I noticed how performative our lives have become. You can't just greedily gobble up a cake any more. I'm learning to first photograph the gift, maybe pose with it, and WhatsApp it, with thanks to the sender
Facebook issued me a stern warning: This is the last time you will be able to change your date of birth. OK, I thought. I'm very bad at lying, so I better make it something I can remember. Sigh. Just because I want to use Facebook, why should I share my date of birth? Kaiku, kaiku? Everyone I know has only one birthday in the whole year, poor chaps. Fortunately, my friends have thoda dodgy memories—just like mine—so my birthday celebrations go on for a week, at least. As and when somebody remembers and wishes me, it becomes my birthday—lucky me!
The most precious birthday gift was Amma, Indu Shedde, a senior citizen, playing me "Happy birthday" on the flute. I recently gifted her a flute, and she has been zealously practising the tune for two weeks. I was so moved, I just crumbled like a Glucose biskut in hot chai. Then, we also sang a Hindustani classical song together, Binati suno mori (Hear my plea) in Raag Bageshri. Learning this song now took me back to my childhood days. Amma recently came to live with me, and while it is challenging to look after a senior citizen well, especially in the time of Corona, spending time with my mum has also brought many joys. Speaking in my mother tongue Konkani is one, and resuming learning Hindustani classical vocal music from Amma, is another. Amma, who gave public concerts as a Hindustani classical music vocalist, and sang on All India Radio in her youth, taught my sister Sarayu and me music when we were young. Sarayu sent me "bread roses"—bread rolls with Nutella and cinnamon—in a spectacular baked bouquet, that was like eating spring, and sang me happy birthday in Sanskrit.
Our family was not really the birthday party type—if we had them as kids, I guess it would have been with three-four neighbours' kids. Menu would have been "god sandan", a homemade, steamed, sweet rawa cake with kaju-kishmish on top, and wafers. The friends did not have to bring presents; they were the presents. But this week, I was humbled by the avalanche of love—also aided and abetted by technology, social media, and WeFast couriers, and everyone, however stressed out, made an extra effort to celebrate during Corona. Friends brought me—many generously even made me things at home themselves—carrot cake with salted cream cheese frosting, date and walnut cake, paneer buns, god sandan, rawa ladoo, sheera, paratha with methi matar malai, liliums and carnations sent by a friend in Kolkata, among others. There were Zoom calls and long catch-up phone chats with precious friends, in different cities and countries, including my college gang, who got me more flowers, and played me happy birthday on the sitar and piano.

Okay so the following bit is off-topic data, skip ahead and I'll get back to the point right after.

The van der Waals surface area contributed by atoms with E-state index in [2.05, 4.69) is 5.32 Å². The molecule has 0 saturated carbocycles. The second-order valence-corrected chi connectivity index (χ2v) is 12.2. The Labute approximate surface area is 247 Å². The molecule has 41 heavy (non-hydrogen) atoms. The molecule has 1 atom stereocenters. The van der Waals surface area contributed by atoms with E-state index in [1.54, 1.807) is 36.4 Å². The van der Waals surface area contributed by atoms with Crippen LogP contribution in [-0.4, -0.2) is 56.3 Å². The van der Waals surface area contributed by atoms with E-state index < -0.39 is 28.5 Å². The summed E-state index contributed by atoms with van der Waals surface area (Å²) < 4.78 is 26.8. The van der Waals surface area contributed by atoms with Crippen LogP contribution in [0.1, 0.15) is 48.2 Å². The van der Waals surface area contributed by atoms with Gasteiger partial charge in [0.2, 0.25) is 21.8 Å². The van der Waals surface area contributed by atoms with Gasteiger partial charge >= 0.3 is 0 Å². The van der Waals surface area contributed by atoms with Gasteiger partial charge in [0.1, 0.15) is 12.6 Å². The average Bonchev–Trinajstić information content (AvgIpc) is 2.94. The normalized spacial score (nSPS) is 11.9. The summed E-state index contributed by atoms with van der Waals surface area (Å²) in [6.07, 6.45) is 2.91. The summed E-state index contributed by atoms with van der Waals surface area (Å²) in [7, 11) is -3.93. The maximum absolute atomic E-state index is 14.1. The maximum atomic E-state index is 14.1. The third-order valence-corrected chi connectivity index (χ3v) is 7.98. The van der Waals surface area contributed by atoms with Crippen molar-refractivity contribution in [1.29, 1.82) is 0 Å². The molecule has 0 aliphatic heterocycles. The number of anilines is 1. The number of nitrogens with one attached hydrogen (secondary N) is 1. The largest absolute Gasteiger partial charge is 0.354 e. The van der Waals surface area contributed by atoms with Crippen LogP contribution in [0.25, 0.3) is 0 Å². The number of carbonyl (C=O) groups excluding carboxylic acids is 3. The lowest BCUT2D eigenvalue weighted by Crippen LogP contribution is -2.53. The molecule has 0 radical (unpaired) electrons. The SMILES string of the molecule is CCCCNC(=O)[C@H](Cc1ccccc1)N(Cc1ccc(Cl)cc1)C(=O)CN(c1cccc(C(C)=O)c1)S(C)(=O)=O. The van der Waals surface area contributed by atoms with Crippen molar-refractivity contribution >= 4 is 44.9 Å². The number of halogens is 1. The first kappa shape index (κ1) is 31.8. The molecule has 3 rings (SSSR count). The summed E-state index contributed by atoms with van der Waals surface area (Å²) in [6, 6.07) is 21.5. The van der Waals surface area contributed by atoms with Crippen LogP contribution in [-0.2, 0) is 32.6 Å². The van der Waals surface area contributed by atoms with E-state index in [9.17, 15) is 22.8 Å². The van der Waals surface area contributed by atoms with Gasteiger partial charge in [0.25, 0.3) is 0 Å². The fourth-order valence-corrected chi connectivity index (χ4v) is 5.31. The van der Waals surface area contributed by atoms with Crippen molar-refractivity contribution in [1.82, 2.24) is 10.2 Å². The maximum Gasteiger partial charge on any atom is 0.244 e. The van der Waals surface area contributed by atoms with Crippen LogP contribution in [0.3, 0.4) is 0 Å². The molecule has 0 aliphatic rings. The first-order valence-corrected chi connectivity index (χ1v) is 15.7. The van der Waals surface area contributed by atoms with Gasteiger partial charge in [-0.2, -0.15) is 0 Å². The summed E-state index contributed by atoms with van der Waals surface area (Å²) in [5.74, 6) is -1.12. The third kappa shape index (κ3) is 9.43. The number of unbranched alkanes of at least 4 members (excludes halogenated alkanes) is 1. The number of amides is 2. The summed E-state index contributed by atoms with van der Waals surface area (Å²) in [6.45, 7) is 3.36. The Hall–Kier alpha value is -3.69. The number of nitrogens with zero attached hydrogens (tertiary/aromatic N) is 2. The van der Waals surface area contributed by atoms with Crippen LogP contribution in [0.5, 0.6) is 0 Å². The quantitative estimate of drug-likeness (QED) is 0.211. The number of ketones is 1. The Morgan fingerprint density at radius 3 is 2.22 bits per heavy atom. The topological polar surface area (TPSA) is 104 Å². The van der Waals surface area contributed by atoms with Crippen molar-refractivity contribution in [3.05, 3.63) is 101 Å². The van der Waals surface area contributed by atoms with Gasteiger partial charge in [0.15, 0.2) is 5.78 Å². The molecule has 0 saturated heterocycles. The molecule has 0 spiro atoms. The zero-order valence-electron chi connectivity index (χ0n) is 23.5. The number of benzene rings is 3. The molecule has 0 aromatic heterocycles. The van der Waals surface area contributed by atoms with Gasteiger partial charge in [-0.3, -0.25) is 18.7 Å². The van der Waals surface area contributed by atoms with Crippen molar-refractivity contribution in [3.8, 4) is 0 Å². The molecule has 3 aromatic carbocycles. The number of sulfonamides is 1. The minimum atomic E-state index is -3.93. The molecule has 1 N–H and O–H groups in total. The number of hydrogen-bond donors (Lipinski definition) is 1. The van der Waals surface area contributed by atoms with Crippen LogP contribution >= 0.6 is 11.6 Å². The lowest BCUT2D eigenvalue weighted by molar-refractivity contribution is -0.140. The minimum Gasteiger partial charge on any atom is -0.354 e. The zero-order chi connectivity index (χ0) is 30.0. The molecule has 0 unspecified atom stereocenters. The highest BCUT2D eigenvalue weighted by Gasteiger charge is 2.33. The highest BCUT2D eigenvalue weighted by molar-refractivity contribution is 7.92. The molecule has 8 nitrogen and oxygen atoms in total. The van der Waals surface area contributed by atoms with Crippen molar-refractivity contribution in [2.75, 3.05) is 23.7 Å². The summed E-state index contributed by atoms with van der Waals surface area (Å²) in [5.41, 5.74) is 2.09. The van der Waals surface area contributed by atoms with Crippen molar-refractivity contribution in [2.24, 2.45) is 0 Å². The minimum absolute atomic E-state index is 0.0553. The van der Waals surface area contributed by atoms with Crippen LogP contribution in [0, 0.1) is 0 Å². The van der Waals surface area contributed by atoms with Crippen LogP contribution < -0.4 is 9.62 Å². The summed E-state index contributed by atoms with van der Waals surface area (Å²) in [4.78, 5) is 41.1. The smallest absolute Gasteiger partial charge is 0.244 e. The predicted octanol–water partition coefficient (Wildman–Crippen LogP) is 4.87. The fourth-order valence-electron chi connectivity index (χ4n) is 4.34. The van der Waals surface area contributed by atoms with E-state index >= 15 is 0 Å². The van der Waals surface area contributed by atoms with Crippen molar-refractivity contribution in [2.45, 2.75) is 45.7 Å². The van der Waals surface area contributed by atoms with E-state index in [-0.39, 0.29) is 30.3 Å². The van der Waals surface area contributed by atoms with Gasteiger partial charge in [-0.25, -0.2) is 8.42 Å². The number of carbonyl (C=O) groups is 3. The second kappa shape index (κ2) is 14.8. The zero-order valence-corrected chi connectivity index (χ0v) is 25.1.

I noticed how performative our lives have become. You can't just greedily gobble up a cake any more. I'm learning to first photograph the gift, maybe pose with it, and WhatsApp it, with thanks to the sender. Even Amma changed into her favourite dress, combed her hair and asked, 'Is it okay?', before we shot the song together on my phone. What did your friends say about my video? She will ask me the next day, her heart full of expectation—of appreciation from complete strangers, as she is not on Facebook herself. I love how she takes to new media and makes meaning of it in her own life. My own birthday gift to the world is my first digital graphic novel, Life Begins on Thursday, that will be released online by the non-profit Point of View, on October 28. Aapun ka return gift. Enjoy!
Meenakshi Shedde is India and South Asia Delegate to the Berlin International Film Festival, National Award-winning critic, curator to festivals worldwide and journalist. Reach her at firstname.lastname@example.org
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